Of course, git already goes quite some way to making this possible:

  • git cherry-pick can port individual commits, or even a range of commits (since git 1.7.2) from anywhere, into the current branch.
  • git cherry can compare a branch with its upstream branch and find which commits have been upstreamed and which haven’t. This command is particularly clever because, thanks to git patch-id, it can correctly spot when a commit has been upstreamed, even when the upstreaming process resulted in changes to the commit message, line numbers, or whitespace.
  • git rebase --onto can transplant a contiguous series of commits onto another branch.

It’s not always that easy …

However, on the occasions when you need to sift through a larger number of commits on one branch, and port them to another branch, complications can arise:

  • If cherry-picking a commit results in changes to its patch context, git patch-id will return a different SHA-1, and subsequent invocations of git cherry will incorrectly tell you that you haven’t yet ported that commit.
  • If you mess something up in the middle of a git rebase, recovery can be awkward, and git rebase --abort will land you back at square one, undoing a lot of your hard work.
  • If the porting process is big enough, it could take days or even weeks, so you need some way of reliably tracking which commits have already been ported and which still need porting. In this case you may well want to adopt a divide-and-conquer approach by sharing out the porting workload between team-mates.
  • The more the two branches have diverged, the more likely it is that conflicts will be encountered during cherry-picking.
  • There may be commits within the range you are looking at which after reviewing, you decide should be excluded from the port, or at least porting them needs to be postponed to a later point.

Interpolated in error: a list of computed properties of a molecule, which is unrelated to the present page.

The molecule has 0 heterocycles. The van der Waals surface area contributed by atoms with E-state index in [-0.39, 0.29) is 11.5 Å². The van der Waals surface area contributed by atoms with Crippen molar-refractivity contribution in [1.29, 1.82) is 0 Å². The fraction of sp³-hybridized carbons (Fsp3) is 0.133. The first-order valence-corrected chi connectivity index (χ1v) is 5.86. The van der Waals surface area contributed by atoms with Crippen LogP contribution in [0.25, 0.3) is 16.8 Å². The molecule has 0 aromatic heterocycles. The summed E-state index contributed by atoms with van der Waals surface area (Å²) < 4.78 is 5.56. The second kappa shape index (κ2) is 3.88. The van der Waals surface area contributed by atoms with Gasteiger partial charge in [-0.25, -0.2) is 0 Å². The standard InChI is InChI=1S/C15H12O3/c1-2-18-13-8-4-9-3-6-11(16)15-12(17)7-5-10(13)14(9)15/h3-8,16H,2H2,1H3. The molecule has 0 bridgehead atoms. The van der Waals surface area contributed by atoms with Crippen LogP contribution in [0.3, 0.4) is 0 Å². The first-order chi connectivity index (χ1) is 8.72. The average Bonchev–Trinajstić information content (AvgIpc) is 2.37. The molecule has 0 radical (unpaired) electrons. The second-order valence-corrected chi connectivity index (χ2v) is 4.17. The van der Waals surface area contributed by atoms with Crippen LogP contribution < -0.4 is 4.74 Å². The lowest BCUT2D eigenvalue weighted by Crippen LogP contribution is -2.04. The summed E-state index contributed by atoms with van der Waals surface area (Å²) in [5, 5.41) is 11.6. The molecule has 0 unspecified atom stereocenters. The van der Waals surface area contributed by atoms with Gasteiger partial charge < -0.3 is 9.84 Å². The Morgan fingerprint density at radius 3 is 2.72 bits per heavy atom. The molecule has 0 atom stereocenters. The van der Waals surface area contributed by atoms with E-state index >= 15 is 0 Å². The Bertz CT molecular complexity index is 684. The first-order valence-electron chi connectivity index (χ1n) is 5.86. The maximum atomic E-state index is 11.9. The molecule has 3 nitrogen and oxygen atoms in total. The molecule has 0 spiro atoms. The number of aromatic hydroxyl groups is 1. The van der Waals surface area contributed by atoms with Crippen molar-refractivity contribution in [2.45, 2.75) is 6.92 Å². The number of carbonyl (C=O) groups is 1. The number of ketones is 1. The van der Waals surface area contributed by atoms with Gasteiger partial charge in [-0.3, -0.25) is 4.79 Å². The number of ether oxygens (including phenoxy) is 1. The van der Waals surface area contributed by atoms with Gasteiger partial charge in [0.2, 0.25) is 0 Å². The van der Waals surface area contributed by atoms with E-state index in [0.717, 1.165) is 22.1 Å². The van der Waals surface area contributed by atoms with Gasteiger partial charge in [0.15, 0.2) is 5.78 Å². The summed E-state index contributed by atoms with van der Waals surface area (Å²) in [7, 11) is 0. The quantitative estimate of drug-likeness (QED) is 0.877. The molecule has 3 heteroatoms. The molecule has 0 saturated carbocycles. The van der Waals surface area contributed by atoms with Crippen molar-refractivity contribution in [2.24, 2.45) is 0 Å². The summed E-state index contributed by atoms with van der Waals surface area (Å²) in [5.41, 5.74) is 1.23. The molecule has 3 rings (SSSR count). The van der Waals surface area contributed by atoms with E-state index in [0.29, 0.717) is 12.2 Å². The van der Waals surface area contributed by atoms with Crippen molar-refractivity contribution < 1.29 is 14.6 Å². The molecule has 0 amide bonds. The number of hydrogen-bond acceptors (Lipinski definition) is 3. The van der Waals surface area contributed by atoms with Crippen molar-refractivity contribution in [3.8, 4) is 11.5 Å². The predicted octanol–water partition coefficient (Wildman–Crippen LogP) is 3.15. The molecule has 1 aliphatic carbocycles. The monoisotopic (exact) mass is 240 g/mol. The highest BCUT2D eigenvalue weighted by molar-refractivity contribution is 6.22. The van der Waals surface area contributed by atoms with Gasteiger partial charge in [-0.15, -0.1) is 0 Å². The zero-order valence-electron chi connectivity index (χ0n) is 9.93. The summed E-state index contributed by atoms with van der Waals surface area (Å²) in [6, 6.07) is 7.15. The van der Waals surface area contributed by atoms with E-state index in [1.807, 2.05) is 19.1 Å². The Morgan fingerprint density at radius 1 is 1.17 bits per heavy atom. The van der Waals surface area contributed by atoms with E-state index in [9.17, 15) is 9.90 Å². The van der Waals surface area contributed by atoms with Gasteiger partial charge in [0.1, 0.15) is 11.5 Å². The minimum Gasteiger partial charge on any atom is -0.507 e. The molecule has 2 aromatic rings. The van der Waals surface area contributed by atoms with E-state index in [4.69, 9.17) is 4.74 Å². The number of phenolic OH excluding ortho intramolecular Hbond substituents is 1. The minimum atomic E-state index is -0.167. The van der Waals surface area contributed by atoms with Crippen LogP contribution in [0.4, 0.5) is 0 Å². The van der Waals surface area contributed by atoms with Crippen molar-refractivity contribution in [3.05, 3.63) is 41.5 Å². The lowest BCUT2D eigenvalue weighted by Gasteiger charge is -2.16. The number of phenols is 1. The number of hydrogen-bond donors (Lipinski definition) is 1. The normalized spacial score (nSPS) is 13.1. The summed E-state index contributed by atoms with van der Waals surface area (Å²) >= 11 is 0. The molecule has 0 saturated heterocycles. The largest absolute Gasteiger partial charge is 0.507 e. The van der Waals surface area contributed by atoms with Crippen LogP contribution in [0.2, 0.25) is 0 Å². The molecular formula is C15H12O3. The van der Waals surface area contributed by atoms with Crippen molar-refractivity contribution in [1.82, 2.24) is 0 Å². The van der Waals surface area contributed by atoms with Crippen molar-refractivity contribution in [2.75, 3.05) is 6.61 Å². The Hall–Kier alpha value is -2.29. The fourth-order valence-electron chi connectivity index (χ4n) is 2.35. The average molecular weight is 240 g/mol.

It could be argued that all of these problems can be avoided with the right branch and release management workflows, and I don’t want to debate that in this post. However, this is the real world, and sometimes it just happens that you have to deal with a porting task which is less than trivial. Well, that happened to me and my team not so long ago, so I’m here to tell you that I have written and published some tools to solve these problems. If that’s of interest, then read on!

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new music video: acoustic version of Jóga by Björk, with Emma Smith

By , September 18, 2013 1:20 pm

I’m a long-time fan of Björk, and was recently lucky enough to snarf a spare ticket to a show here in London at the end of her Biophilia tour. It was a fairly insane show (in a good way), involving an all female Icelandic choir, a drummer, an organ, a musically aware lightning bolt generator, a pin-barrel harp, and David Attenborough (obviously). Really impressive to see how she’s still trail-blazing rather than just churning out the old favourites (although some of the latter were presented in imaginative new ways).

On a related note, back in February I revisited my old haunt the Royal Academy of Music to record/film a version of Björk’s famous tune Jóga, arranged and sang by the amazing and consistently entertaining singer Emma Smith. Yesterday I finally finished the video editing (done with the awesome Kdenlive video editor which is Free Software), and here is the result. Hope you enjoy it!